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FEATURED PROJECTS

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COMPREHENSIVE LONG-TERM FOLLOW-UP PROGRAM

Under a HRSA cooperative agreement, CPHI is building the Comprehensive Long-Term Follow-Up (COLT) program. The goal of the COLT program is to create the framework and infrastructure for a state-level long-term follow-up (LTFU) program in Colorado and Wyoming for newborn screening. The system created will provide a tool for LTFU surveillance and bi-directional communication between public health and clinical care to ensure affected infants are receiving appropriate LTFU care in medical homes, changes in diagnoses are communicated, milestones are met, missed cases are identified, and parents are able to be active decision-makers in their child’s care.

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COLORADO SICKLE CELL DATA COLLECTION

The Colorado Sickle Cell Data Collection (SCDC) Program, led by the Center for Public Health Innovation, uses data to study long-term trends in diagnosis, treatment, and healthcare access to improve the lives of people with sickle cell disease. With funding from the Centers for Disease Control, the Colorado SCDC project combines data from newborn screening, electronic medical records, and all-payer claims data to better understand the prevalence of sickle cell disease and to identify long-term trends in diagnosis, treatment, and healthcare access for people with sickle cell disease in Colorado. Visit the Colorado SCDC website to learn more about the project. 

Newborn

CYSTIC FIBROSIS NEWBORN SCREENING SYSTEMS IMPROVEMENT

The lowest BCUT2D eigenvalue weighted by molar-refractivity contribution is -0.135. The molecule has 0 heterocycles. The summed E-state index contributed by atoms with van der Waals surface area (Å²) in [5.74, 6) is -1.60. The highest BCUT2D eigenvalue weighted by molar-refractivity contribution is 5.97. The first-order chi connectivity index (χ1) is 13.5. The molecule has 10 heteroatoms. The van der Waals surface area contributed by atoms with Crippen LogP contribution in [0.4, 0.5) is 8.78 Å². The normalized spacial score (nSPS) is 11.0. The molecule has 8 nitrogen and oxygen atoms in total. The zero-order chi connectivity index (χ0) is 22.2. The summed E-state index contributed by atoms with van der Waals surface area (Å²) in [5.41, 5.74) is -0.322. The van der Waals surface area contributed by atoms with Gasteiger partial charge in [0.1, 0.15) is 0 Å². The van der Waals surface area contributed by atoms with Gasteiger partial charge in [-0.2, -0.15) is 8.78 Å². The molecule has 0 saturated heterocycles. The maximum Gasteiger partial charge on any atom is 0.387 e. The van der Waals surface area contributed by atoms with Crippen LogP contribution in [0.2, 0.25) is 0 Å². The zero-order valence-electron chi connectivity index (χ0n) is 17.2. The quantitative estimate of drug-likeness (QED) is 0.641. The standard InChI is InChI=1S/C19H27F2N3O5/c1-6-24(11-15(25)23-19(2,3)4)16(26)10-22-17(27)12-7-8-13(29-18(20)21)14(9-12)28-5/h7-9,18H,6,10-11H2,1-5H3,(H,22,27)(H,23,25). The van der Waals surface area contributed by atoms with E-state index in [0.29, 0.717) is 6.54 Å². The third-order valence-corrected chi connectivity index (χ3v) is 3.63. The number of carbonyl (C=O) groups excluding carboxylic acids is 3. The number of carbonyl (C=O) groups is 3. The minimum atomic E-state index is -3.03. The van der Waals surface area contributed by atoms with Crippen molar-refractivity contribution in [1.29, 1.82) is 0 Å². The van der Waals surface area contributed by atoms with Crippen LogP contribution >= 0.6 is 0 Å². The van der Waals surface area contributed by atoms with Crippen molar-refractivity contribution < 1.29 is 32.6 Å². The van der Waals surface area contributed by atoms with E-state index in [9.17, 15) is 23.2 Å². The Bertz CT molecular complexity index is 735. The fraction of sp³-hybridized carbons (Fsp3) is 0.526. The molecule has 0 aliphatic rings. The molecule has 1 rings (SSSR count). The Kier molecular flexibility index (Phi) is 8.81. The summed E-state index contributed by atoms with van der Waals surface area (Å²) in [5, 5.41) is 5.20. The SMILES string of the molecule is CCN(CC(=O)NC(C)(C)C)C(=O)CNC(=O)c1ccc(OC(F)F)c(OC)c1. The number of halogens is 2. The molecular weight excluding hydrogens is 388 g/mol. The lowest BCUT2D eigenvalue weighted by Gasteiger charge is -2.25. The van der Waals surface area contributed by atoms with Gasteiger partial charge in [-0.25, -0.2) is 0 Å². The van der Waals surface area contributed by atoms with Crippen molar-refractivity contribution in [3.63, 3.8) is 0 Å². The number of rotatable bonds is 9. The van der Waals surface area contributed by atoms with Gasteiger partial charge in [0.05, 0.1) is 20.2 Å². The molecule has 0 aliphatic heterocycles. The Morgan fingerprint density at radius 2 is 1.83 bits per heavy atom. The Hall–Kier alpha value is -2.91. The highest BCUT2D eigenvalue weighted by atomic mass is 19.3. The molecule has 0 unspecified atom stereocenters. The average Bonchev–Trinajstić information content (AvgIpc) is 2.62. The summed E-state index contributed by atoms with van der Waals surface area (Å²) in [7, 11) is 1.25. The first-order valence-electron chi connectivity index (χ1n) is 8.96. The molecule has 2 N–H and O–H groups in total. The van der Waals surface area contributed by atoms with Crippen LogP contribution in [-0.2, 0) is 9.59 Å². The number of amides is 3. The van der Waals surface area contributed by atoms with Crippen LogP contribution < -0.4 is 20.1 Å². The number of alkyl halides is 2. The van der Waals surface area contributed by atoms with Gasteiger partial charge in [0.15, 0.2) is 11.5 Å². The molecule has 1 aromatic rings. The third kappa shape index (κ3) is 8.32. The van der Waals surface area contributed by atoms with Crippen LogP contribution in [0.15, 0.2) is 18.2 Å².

Cystic fibrosis newborn screening has been universally offered in the United States since 2009. Nevertheless, there is significant variability in the time to diagnosis and clinical outcomes for affected infants. CPHI has collaborated with experts to identify barriers to timely newborn screening and propose solutions. Comprehensive state reports have been developed by CPHI to present state-level data from newborn screening through the first years of life. These reports have helped uncover disparities in CF newborn screening, particularly affecting black and Hispanic infants, leading to poor outcomes. CPHI is leading of a series of learning collaboratives, bringing together state public health professionals and CF center clinicians to devise solutions for their state-based newborn screening programs. This work has been made possible through funding from Ann & Robert H. Lurie Children's Hospital of Chicago, the Cystic Fibrosis Foundation, and the Centers for Disease Control and Prevention

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SECURING EMPLOYMENT AND ECONOMIC KEYS TO STABILITY

Nationally, data on employment rates from 2017 illustrate a large discrepancy, between the employment rates of people with disabilities (77%) compared to those without disabilities with (37%). CPHI is working with the Colorado Division of Vocational Rehabilitation’s Office of Independent Living to conduct a random assignment study, known as Securing Employment and Economic Keys to Stability (SEEKS), which aims to increase employment for adult persons (ages 18-60 years of age) with disabilities who receive services from a Center for Independent Living (CIL), increase gross income, and/or reduce social isolation. Colorado is the only state which received funding from National Institute on Disability, Independent Living, and Rehabilitation Research (NIDILRR) to test this new approach.

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